• Thanks, Eleanor

  • I know a guy who at 90 has had a successful ablation 6th. Down to the skill of the surgeon and your baseline health imho

  • I am in persistant AF and have been for 13 months now. I take Bisoprolol and Apixiban I am pretty much symptom free with a resting HR of about 75. Because of this my EP considers the risks surrounding an Ablation out weighs the possible benefits to me. So at this moment in time I simply plod on. I must say I do worry what the long term effects on the structure of my heart will be. Only time will tell.

  • Hi Thomas45. I too am in persistent/permanent AF and have been for around 3 years. Because, like you, I`m virtually symptom free, and because my resting HR is about 60, my cardiologist told me that rather than have ablation, which was not guaranteed to work, my system would adapt to the perm. AF and I should be able to live a near normal life, which has been very much the case. The key to this of course, is being asymptomatic with the AF.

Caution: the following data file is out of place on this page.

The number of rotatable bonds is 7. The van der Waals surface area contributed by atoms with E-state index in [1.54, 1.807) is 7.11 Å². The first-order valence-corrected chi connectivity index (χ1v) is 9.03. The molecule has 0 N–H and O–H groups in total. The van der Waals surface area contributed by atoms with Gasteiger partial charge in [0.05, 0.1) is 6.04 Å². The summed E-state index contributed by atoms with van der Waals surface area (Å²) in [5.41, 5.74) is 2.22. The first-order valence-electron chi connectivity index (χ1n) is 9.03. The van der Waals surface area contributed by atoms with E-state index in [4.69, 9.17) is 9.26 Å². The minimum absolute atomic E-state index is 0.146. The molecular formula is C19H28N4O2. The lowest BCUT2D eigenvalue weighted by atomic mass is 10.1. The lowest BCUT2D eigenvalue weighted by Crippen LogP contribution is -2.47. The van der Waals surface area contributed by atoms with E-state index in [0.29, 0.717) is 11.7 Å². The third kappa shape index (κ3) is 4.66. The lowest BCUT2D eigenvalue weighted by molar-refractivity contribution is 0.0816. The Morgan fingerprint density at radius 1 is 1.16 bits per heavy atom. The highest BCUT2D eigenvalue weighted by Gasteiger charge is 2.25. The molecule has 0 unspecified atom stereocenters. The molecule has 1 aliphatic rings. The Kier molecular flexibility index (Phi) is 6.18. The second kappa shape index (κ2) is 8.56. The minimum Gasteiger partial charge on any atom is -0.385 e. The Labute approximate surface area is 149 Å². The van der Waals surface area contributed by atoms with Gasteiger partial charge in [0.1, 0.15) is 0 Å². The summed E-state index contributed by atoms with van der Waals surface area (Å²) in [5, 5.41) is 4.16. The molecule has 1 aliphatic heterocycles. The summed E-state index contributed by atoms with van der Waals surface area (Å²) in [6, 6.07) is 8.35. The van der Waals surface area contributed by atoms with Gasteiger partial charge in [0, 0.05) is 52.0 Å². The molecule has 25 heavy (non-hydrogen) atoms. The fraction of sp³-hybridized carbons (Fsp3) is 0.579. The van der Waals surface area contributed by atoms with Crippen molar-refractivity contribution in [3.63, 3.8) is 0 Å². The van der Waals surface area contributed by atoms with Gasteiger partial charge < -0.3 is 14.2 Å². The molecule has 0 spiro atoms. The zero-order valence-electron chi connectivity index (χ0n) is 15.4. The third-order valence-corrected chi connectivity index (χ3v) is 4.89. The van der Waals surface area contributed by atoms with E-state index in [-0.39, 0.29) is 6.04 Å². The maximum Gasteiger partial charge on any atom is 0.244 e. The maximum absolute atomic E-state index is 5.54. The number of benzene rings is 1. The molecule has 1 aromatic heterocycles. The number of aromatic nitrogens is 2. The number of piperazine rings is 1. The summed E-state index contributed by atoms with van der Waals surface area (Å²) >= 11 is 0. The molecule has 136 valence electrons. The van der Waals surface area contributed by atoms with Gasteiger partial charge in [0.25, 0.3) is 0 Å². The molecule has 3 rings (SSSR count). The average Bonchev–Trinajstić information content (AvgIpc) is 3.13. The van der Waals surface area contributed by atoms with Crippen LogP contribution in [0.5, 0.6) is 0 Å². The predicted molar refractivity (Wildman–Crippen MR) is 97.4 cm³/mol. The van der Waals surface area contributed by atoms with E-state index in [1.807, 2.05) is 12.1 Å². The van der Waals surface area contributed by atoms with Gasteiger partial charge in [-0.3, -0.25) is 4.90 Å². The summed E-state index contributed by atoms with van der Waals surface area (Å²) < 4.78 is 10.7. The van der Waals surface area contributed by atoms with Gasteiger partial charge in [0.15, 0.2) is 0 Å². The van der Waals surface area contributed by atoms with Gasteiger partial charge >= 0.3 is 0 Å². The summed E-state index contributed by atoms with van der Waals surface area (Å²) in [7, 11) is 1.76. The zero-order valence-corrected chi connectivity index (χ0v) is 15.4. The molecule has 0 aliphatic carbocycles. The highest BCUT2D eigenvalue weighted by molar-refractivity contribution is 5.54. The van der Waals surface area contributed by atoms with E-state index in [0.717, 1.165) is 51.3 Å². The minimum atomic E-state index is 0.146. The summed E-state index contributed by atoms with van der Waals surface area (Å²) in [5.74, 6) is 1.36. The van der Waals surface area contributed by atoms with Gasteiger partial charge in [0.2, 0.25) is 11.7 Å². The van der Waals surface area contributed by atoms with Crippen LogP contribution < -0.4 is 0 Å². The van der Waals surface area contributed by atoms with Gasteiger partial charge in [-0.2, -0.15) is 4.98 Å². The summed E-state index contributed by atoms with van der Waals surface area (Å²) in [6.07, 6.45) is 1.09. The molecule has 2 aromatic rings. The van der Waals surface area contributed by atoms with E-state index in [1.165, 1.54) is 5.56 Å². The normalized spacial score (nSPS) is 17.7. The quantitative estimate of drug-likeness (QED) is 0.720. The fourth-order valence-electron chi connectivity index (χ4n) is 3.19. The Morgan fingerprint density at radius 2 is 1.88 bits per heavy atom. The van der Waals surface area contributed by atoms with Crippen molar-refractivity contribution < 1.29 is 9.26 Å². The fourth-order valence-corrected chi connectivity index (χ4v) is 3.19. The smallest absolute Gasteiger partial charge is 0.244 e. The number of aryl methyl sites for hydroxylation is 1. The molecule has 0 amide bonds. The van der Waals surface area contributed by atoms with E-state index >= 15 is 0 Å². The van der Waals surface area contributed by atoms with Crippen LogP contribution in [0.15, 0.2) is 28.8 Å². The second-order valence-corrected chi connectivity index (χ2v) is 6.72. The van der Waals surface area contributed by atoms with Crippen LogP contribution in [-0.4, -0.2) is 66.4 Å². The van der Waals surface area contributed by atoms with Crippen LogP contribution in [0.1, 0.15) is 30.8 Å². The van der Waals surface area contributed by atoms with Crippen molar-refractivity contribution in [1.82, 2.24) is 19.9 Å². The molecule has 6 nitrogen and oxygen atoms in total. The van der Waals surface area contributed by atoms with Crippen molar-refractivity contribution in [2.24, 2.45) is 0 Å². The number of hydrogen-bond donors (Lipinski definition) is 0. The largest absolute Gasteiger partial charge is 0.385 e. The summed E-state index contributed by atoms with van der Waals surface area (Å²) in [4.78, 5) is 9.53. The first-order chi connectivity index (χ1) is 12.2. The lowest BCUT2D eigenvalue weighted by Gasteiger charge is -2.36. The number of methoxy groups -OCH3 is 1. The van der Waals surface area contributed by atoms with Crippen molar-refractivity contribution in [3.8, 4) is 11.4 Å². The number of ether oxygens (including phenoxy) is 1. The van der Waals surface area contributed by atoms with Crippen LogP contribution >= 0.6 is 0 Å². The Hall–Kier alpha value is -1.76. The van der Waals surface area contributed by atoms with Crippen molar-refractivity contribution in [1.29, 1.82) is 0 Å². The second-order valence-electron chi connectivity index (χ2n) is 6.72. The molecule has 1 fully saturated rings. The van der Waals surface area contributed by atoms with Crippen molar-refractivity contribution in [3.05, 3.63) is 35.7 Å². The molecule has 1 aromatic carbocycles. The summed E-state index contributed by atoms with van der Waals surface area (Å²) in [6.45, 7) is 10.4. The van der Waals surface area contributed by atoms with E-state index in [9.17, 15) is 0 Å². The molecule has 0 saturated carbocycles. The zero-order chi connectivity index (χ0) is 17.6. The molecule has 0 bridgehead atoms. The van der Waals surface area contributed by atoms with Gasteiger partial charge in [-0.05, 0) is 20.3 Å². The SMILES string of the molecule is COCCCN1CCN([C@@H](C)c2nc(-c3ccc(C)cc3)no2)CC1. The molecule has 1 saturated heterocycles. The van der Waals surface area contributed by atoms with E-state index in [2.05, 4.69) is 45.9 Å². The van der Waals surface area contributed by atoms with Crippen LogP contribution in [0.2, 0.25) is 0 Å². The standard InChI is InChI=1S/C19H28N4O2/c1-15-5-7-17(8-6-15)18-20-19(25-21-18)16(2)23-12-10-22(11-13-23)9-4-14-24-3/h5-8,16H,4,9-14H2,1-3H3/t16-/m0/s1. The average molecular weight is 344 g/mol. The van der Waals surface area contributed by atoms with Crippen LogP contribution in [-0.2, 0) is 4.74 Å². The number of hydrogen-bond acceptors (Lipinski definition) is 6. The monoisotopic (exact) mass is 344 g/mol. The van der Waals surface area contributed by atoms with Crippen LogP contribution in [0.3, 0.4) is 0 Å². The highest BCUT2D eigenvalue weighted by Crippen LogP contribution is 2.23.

However, there is a sequel to this story which a considerable number of a fibbers may find very interesting. When I get a moment, I`ll be posting it as a new post on this website. Look out for it - `A "cure" for AF??`


  • I saw a very knowledgeable (on arrhythmia) GP today, as part of World Arrhythmia Week. I had an ECG which showed I was still in AF, but the GP put my mind at rest. I had been very worried about it but am no longer.